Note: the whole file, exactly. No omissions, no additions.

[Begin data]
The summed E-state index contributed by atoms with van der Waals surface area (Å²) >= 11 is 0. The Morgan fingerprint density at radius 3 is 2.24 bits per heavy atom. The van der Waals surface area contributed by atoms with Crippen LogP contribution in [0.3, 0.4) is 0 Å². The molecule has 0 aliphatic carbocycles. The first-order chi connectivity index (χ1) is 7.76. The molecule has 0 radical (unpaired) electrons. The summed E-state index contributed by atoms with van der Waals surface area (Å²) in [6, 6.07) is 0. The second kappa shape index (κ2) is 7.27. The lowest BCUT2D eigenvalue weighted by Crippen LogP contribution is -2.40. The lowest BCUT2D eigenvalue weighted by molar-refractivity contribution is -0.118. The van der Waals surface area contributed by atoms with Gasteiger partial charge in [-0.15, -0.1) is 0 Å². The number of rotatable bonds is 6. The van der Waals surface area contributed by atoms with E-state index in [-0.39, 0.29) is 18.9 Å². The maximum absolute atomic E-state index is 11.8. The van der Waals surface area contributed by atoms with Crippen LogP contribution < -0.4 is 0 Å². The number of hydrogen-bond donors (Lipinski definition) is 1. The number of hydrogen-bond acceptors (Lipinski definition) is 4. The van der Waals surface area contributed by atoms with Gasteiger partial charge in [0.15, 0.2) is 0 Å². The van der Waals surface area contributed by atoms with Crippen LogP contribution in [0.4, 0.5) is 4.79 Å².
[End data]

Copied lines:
The summed E-state index contributed by atoms with van der Waals surface area (Å²) >= 11 is 0. The Morgan fingerprint density at radius 3 is 2.24 bits per heavy atom. The van der Waals surface area contributed by atoms with Crippen LogP contribution in [0.3, 0.4) is 0 Å². The molecule has 0 aliphatic carbocycles. The first-order chi connectivity index (χ1) is 7.76. The molecule has 0 radical (unpaired) electrons. The summed E-state index contributed by atoms with van der Waals surface area (Å²) in [6, 6.07) is 0. The second kappa shape index (κ2) is 7.27. The lowest BCUT2D eigenvalue weighted by Crippen LogP contribution is -2.40. The lowest BCUT2D eigenvalue weighted by molar-refractivity contribution is -0.118. The van der Waals surface area contributed by atoms with Gasteiger partial charge in [-0.15, -0.1) is 0 Å². The number of rotatable bonds is 6. The van der Waals surface area contributed by atoms with E-state index in [-0.39, 0.29) is 18.9 Å². The maximum absolute atomic E-state index is 11.8. The van der Waals surface area contributed by atoms with Crippen LogP contribution < -0.4 is 0 Å². The number of hydrogen-bond donors (Lipinski definition) is 1. The number of hydrogen-bond acceptors (Lipinski definition) is 4. The van der Waals surface area contributed by atoms with Gasteiger partial charge in [0.15, 0.2) is 0 Å². The van der Waals surface area contributed by atoms with Crippen LogP contribution in [0.4, 0.5) is 4.79 Å².